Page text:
Małgorzata Popis, Blanka Borowiec and Maurycy Jankowski
The common fruit fly, or Drosophila Melanogaster, has been used as an object of biomedicals studies for over a century. It has been mostly employed in genetic research, as it exhibits several advantages which make its use relatively easy and cheap, with the results widely translatable into further vertebrate studies. This model been the basis of the work of Christiane Nusslein-Volhard, who together with Eric Wieschaus unravelled much of the mystery surrounding early drosophila development in the 1970s-1980s, laying foundations for broader understanding of multicellular organism embryogenesis, which brought them a Nobel prize in Physiology and Medicine in 1995. The knowledge gained from drosophila studies improves the basic understanding of developmental processes, while the model itself is relatively easy to maintain, analyse and translate the results onto other species. While models such as Zebrafish present better with other vertebrates, drosophila remains a very important element of genetic research, finding even more applications with the development of current science and medicine. Hence, in this short review, the outline of the history, breakthroughs and perspectives of the drosophila research has been presented.
Darko D. Dželajlija, Slavica S. Spasić, Jelena M. Kotur-Stevuljevic and Nataša B. Bogavac-Stanojevic
Background: Atherosclerosis is a chronic inflammatory disease which starts early in life and depends on many factors, an important one being dyslipoproteinemia. According to several studies, atherosclerotic plaques or their precursors could be seen in children younger than 10 years. During later life, interaction with a sedentary way of life, as well as unhealthy nutrition, smoking, alcohol consumption, obesity and family history of cardiovascular disease cause the burden of atherosclerotic disease.
Methods: Study included 624 children (316 boys, 308 girls), aged from 7-13 years. We analysed socio-demographic data (BMI, blood pressure, cardiovascular family history, smoking status), as well as lipid status with lipoprotein little a-Lp(a), and apolipoproteins: Apo AI, Apo B-100 for all children. This enabled us to calculate new atherogenic indices Tg/HDL-c, lipid tetrad index (LTI) and lipid pentad index (LPI). Cardiovascular risk for later life was estimated by using modified Risk Score for Young Individuals (RS), which divided the subjects according to the score level: low, medium and higher risk.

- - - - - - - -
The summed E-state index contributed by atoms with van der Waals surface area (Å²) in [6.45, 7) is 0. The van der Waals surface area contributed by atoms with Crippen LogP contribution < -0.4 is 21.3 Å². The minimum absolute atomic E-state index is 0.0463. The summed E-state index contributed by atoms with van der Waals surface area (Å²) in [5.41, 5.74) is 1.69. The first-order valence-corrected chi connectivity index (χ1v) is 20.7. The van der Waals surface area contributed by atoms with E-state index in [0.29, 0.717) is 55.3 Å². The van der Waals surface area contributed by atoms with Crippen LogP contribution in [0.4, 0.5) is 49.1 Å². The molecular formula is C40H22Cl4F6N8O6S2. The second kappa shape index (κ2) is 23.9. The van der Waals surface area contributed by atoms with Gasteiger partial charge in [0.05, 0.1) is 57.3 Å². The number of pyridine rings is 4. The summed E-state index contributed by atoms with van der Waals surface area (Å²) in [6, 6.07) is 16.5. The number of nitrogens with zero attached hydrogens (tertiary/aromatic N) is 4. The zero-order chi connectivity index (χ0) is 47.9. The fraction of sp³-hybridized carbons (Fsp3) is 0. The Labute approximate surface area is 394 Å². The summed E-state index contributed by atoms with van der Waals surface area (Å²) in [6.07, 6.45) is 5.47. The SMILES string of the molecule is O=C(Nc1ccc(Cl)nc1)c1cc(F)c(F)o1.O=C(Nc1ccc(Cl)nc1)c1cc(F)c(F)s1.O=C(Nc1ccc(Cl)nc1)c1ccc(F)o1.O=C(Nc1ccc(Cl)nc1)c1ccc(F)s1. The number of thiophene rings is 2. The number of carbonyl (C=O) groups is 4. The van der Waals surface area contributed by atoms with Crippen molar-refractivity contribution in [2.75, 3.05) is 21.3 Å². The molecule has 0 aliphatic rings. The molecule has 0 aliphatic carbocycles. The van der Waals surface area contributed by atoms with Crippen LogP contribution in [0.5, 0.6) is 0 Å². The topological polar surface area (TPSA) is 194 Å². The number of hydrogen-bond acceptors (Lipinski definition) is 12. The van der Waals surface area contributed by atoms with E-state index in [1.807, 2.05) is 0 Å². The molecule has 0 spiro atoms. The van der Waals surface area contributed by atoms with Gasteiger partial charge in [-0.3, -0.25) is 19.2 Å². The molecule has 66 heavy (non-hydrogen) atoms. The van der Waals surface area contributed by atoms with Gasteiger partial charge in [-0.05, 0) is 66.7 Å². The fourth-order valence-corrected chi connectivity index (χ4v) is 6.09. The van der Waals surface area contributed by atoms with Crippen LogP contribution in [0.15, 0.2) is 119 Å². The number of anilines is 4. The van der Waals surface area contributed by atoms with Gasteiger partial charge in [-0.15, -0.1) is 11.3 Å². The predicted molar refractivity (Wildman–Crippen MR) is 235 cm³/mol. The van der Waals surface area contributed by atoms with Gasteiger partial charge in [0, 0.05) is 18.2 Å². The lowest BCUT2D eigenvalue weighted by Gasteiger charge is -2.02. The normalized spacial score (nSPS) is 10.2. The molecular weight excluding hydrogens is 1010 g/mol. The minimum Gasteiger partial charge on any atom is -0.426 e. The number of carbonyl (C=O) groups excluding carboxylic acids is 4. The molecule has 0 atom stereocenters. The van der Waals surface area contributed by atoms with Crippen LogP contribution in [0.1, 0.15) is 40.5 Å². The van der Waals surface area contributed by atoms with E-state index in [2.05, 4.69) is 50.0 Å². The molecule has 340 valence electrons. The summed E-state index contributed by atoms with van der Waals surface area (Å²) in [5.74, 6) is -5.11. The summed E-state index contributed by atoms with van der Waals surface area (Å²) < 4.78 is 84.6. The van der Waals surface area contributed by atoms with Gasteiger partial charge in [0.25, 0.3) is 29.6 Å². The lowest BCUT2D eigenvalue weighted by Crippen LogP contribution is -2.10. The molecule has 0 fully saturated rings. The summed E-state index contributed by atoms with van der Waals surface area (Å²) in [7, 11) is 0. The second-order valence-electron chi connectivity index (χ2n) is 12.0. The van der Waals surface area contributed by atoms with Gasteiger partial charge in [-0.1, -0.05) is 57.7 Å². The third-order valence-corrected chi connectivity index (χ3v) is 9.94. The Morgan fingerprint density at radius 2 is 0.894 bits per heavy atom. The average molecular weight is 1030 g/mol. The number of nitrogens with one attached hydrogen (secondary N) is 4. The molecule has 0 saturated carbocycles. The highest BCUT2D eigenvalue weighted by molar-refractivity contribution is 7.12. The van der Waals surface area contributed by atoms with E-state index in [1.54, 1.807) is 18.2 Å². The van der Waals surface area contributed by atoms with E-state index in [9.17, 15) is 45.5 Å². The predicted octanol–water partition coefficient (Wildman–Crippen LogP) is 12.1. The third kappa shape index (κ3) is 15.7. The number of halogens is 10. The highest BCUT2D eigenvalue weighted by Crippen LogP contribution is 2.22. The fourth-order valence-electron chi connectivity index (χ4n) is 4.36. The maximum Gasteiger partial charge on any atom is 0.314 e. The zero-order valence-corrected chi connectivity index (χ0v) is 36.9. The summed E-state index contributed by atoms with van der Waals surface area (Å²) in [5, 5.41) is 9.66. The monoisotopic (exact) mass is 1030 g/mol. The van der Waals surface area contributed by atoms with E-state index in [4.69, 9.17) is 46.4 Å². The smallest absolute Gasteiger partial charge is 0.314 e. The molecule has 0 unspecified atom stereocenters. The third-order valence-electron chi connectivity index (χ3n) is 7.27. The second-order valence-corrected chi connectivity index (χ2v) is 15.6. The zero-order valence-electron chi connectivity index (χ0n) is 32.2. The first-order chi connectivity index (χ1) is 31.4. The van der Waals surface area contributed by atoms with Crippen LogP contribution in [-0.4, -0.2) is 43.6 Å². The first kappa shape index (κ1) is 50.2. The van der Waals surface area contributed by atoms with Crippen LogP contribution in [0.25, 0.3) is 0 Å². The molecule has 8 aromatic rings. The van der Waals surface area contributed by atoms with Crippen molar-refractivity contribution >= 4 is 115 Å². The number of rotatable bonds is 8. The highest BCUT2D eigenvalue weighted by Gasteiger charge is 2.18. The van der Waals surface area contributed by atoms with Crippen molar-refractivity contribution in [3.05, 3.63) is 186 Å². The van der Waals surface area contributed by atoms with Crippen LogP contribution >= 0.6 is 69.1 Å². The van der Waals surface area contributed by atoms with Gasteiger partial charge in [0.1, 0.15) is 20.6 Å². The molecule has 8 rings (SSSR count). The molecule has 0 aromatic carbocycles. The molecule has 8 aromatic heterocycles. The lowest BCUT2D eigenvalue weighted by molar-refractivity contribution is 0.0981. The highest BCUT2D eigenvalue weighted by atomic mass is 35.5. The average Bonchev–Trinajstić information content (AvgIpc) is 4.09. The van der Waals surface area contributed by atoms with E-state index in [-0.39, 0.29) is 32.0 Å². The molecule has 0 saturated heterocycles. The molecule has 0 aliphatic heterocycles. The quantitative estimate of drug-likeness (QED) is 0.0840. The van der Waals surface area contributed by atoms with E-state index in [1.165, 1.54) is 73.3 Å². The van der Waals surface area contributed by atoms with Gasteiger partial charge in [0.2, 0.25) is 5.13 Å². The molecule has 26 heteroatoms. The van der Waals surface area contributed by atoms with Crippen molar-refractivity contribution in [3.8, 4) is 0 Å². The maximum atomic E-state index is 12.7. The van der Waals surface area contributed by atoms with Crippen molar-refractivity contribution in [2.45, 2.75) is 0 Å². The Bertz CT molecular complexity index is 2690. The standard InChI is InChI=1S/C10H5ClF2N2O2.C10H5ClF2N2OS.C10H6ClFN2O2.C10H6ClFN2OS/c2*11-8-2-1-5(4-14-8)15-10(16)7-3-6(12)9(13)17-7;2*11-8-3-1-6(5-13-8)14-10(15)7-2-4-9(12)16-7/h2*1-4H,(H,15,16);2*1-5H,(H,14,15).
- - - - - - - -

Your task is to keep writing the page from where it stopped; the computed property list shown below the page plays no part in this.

Results: The older children (13 y) had better lipid status than the younger children, i.e. significantly lower total cholesterol, LDL-C, triglycerides and non-HDL-C concentration and significantly higher HDL-C concentration than the younger children and this was in accordance with the RS level. Children with a positive family history of CV disease had significantly higher Lp(a) concentration and blood pressure. LPI was significantly higher in children with a higher RS.
Conclusions: The results of our work could be used for cardiovascular risk assessment in apparently healthy children to provide preventive measures which could control the change able risk factors.
Sylwia Borys-Wójcik, Małgorzata Józkowiak, Katarzyna Stefańska, Sandra Knap, Wojciech Pieńkowski, Paweł Gutaj, Małgorzata Bruska and Bartosz Kempisty
Umbilical cord is a waste material, and therefore does not raise ethical concerns related to its use for research and medicine. Stem cells from umbilical cord have a significant advantage over cells from other sources. First, the umbilical cord is an infinite source of stem cells, because it can be taken theoretically during each delivery. Secondly, acquisition of umbilical cord is a non-invasive, safe procedure for mother and child. Thirdly, the transplantation of umbilical cord stem cells is associated with a lower risk of infection and a less-frequent “graft versus host” reaction. In this work, the authors present a historical background of research on the cell from its discovery to modern times characterized by highly advanced methods of obtaining stem cells from umbilical cord and from other sources.
Life as we know it heavily relies on biological catalysis, in fact, in a very nonromantic version of it, life could be considered as a series of chemical reactions, regulated by the guarding principles of thermodynamics. In ancient times, a beating heart was a good sign of vitality, however, to me, it is actually the presence of active enzymes that counts… Though we do not usually pay attention, the history of enzymology is as old as humanity itself, and dates back to the ancient times. This paper is dedicated to these early moments of this remarkable science that touched our lives in the past and will make life a lot more efficient for humanity in the future. There was almost always a delicate, fundamentally essential relationship between mankind and the enzymes. Challenged by a very alien and hostile Nature full of predators, prehistoric men soon discovered the medicinal properties of the plants, through trial and error. In fact, they accidently discovered the enzyme inhibitors and thus, in crude terms, kindled a sparkling area of research. These plant-derivatives that acted as enzyme inhibitors helped prehistoric men in their pursuit of survival and protection from predators; in hunting and fishing… Later in history, while the underlying purposes of survival and increasing the quality of life stayed intact, the ways and means of enzymology experienced a massive transformation, as the ‘trial and error’ methodology of the ancients is now replaced with rational scientific theories.